A colleague noted that Eighmy "is a person of great integrity – both in his research and his dealings with others." Another faculty member said, "Undergraduates, graduate students and colleagues in other departments have all remarked on the outstanding ‘personality’ and scholarship of our department. In large measure, these realities are the legacy of Jeff Eighmy."

Louann Reid, associate professor of English, recipient of the Award for Distinction in Advancement

Louann Reid, who joined the university in 1993, is known for bringing credibility and visibility to the college in her work with public school teachers, community members, CLA faculty and educators throughout the nation.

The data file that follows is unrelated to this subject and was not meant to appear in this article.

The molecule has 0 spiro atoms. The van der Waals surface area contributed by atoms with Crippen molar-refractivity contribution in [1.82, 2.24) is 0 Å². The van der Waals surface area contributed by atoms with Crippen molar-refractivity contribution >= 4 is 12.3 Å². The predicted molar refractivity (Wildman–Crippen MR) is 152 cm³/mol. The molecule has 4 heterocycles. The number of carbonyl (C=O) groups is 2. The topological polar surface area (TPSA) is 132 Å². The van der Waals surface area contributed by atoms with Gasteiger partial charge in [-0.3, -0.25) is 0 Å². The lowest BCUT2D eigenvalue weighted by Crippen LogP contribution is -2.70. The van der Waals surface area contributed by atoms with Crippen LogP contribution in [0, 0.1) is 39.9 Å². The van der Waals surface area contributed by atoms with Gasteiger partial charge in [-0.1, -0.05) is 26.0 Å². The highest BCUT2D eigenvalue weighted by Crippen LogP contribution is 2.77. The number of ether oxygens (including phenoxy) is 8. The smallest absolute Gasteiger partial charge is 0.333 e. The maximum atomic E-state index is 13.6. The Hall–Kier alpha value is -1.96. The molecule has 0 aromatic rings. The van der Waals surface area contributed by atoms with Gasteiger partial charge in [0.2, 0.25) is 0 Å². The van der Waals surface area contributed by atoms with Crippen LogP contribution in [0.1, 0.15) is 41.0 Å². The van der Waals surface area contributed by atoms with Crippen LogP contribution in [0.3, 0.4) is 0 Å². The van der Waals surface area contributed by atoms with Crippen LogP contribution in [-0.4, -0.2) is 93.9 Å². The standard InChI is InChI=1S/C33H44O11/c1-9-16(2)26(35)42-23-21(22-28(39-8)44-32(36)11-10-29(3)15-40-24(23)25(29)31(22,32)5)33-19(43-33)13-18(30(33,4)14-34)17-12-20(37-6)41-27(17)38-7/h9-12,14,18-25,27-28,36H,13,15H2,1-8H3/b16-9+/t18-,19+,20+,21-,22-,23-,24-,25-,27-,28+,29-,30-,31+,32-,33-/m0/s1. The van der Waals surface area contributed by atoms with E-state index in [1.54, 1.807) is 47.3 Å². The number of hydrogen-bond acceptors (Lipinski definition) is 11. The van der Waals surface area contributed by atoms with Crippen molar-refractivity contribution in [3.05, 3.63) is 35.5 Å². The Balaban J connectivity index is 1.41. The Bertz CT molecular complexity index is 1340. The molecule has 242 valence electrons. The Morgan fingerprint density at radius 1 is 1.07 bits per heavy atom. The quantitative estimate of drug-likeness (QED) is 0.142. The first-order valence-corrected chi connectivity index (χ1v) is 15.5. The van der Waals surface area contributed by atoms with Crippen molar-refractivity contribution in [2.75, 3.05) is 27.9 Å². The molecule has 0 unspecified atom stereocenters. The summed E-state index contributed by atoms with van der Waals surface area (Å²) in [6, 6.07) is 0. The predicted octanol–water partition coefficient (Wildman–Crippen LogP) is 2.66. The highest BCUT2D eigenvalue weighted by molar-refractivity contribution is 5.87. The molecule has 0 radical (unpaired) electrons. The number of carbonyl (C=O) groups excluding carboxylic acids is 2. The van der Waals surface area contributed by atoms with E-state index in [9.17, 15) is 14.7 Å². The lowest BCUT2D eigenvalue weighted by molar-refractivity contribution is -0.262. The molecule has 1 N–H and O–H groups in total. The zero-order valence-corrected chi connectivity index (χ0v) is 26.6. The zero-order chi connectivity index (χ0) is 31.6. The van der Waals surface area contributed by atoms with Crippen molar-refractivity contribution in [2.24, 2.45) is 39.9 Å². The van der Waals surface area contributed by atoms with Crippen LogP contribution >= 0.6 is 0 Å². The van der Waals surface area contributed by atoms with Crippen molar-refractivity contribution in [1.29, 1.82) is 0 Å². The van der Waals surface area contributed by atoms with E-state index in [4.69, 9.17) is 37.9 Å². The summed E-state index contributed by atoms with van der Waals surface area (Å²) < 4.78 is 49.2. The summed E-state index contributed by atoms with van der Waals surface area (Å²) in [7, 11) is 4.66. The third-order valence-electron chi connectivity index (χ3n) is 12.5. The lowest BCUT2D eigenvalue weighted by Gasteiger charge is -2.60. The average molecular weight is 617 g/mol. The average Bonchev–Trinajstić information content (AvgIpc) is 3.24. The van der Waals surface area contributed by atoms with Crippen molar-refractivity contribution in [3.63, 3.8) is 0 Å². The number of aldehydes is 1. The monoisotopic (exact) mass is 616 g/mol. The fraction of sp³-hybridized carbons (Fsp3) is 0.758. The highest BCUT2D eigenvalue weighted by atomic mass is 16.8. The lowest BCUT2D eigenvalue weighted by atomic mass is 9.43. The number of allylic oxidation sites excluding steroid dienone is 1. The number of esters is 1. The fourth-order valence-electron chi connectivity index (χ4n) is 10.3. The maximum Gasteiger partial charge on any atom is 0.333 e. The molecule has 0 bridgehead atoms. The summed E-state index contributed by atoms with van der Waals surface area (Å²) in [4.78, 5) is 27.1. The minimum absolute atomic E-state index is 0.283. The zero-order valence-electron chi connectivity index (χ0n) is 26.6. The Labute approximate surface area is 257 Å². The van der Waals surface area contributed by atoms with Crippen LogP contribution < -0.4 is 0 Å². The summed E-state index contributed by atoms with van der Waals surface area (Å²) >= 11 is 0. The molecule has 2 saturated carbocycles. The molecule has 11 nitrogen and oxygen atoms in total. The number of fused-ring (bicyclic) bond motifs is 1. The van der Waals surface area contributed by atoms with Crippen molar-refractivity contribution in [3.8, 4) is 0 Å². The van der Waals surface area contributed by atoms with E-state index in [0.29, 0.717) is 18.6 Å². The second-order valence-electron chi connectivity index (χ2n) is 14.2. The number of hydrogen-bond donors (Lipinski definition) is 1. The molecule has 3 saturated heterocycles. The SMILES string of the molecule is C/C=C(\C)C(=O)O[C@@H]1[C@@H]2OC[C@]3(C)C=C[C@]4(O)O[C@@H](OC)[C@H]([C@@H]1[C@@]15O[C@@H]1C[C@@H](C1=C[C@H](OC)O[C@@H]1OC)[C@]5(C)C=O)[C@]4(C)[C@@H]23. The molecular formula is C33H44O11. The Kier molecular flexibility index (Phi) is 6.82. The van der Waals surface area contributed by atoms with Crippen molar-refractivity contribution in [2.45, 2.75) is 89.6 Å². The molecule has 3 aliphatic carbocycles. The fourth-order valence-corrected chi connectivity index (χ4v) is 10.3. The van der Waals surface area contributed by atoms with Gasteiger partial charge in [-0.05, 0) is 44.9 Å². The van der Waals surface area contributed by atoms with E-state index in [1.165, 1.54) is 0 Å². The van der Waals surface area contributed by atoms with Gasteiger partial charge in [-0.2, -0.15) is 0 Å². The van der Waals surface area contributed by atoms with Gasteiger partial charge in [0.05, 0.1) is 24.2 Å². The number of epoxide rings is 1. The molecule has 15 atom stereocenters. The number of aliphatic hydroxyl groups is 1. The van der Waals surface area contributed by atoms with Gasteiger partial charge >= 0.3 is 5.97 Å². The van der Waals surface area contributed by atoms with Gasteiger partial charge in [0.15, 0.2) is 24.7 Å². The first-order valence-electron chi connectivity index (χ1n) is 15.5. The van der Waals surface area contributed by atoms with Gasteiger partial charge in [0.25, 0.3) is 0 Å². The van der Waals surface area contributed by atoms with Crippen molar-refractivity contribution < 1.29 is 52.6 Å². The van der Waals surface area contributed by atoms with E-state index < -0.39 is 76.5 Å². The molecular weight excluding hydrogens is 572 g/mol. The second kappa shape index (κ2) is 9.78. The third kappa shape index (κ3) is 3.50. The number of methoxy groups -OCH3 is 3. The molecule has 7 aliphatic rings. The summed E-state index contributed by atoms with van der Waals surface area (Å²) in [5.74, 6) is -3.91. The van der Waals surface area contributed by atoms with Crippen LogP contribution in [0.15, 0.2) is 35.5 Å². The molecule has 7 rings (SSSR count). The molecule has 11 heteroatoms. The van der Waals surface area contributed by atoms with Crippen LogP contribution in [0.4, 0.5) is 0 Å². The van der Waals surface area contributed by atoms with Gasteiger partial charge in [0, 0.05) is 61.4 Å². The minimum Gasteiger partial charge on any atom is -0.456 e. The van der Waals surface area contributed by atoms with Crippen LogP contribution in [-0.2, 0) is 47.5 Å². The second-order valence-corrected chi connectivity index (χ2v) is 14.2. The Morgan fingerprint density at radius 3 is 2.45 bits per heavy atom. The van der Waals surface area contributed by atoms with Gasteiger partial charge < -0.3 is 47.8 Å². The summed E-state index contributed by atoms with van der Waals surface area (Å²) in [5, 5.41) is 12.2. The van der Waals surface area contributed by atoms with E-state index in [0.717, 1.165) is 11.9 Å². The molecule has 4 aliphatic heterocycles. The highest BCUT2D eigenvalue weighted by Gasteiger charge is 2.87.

Three of Reid’s latest advancement achievements include:

  • development of the William McBride Endowment to help support teachers in the English education program;
  • receipt of an NEH Focus Grant in the Humanities, which brought junior high school teachers and administrators from Fort Collins together with university preservice teachers and faculty; and
  • selection as editor of English Journal, which will help connect the college with secondary school English teachers in public and private schools and with English educators in colleges and schools in Colorado and the nation.

A colleague, who called Reid a tireless worker and a consummate professional, noted, "Members of the campus community and many, many alumni firmly believe in creating and maintaining a strengthened relationship between the university and its public school colleagues. Thanks essentially to Louann, such a vision has come closer and closer to reality."

Debby Thompson, non-tenured faculty in English, recipient of a CLA Excellence in Teaching Award